David Price, R.A. Dickey take home Cy Young awards

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Perhaps most impressive, Dickey did it all during a season when the fourth-place Mets finished 74-88.

“It just feels good all over,” he said on MLB Network.

Dickey switched from conventional pitcher to full-time knuckleballer in a last-ditch effort to save his career. It took him years to finally master the floating, darting pitch, which he often throws harder (around 80 mph) and with more precision than almost anyone who used it before him.

“I knew what I was going to be up against in some regard when I embraced this pitch,” Dickey said.

He was the first cut at Mets spring training in 2010 but earned a spot in the big league rotation later that season and blossomed into a dominant All-Star this year. He led the NL in strikeouts (230), innings (233⅔), complete games (five) and shutouts (three) — pitching through an abdominal injury most of the way.

“I am not a self-made man by any stretch of the imagination,” Dickey said. “The height of this story, it’s mind-blowing to me, it really is.”

A member of the 1996 U.S. Olympic team and a first-round draft pick out of Tennessee, Dickey was devastated when the Texas Rangers reduced their signing-bonus offer from more than $800,000 to $75,000 after they discovered during a physical that he was missing a major ligament in his pitching elbow.

Undeterred, perseverance got him to the big leagues anyway. When he failed, the knuckleball brought him back.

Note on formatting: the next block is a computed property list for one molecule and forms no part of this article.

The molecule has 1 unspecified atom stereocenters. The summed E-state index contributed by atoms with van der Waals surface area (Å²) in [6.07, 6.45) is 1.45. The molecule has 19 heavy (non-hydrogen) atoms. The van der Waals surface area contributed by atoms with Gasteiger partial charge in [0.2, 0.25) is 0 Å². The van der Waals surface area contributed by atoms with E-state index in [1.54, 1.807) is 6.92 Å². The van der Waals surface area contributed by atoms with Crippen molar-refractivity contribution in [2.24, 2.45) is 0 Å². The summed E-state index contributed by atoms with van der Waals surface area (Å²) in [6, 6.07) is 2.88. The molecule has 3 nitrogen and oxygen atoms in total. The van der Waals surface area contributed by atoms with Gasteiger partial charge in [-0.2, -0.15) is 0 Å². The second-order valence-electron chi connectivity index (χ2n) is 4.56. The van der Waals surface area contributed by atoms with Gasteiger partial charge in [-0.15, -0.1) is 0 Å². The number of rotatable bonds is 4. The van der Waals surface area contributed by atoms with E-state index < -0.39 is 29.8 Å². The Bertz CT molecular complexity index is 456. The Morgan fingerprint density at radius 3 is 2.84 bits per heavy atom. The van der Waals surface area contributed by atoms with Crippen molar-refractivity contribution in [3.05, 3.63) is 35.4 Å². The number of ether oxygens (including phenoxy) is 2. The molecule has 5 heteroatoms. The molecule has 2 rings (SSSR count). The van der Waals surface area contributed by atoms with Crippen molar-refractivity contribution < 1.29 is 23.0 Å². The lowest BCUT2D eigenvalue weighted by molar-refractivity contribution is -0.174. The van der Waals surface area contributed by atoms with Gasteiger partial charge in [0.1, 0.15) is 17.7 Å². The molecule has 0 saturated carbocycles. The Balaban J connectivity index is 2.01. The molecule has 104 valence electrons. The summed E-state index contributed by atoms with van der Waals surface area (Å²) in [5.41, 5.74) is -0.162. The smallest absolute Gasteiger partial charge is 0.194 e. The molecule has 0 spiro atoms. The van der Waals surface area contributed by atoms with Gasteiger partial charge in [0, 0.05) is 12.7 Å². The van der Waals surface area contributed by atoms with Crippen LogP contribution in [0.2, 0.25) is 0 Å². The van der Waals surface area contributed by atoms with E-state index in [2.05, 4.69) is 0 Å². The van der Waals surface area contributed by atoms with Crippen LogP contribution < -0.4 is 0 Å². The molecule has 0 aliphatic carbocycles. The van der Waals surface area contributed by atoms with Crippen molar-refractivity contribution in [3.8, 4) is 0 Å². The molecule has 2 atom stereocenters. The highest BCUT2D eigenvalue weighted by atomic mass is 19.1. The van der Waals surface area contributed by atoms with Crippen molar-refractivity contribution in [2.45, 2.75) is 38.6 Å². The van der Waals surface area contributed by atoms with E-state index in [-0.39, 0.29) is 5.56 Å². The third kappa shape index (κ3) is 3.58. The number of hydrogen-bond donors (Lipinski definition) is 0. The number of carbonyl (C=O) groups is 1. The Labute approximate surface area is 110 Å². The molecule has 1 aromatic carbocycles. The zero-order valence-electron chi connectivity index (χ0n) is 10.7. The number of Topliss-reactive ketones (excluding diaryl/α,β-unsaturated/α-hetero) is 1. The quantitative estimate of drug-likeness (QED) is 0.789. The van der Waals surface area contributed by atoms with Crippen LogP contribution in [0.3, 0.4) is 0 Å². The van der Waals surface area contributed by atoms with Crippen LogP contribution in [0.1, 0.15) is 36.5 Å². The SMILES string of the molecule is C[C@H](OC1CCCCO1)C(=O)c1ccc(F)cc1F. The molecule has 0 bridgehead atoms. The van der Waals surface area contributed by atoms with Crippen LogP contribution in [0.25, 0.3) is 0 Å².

Among those he thanked ceaselessly for helping him on that long and winding road to success were all his proud knuckleball mentors, including Charlie Hough, Tim Wakefield and Hall of Famer Phil Niekro.

“It brings a real degree of legitimacy I think to the knuckleball fraternity and I’m glad to represent them and I’m certainly grateful to all those guys,” Dickey said. “This was a victory for all of us.”

Dickey said he received 127 text messages and 35-40 phone calls in the moments immediately following the Cy Young announcement.

The only call he took was from Niekro, a 318-game winner from 1964-87. The first texts Dickey responded to were from Wakefield and Hough.

“Most well-deserved,” Niekro said in a comment provided by the Hall of Fame. “I’m super proud of him, as a pitcher and as an individual.”

Dickey has one year left on his contract at $5.25 million and New York general manager Sandy Alderson has said signing the pitcher to a multiyear deal is one of his top offseason priorities. Alderson, however, would not rule out trading his unlikely ace.

“I believe the Mets are going to be a lot better and I want to be part of the solution,” Dickey said, adding that he hopes the sides can strike a deal and he’d be happy to end his career in New York.

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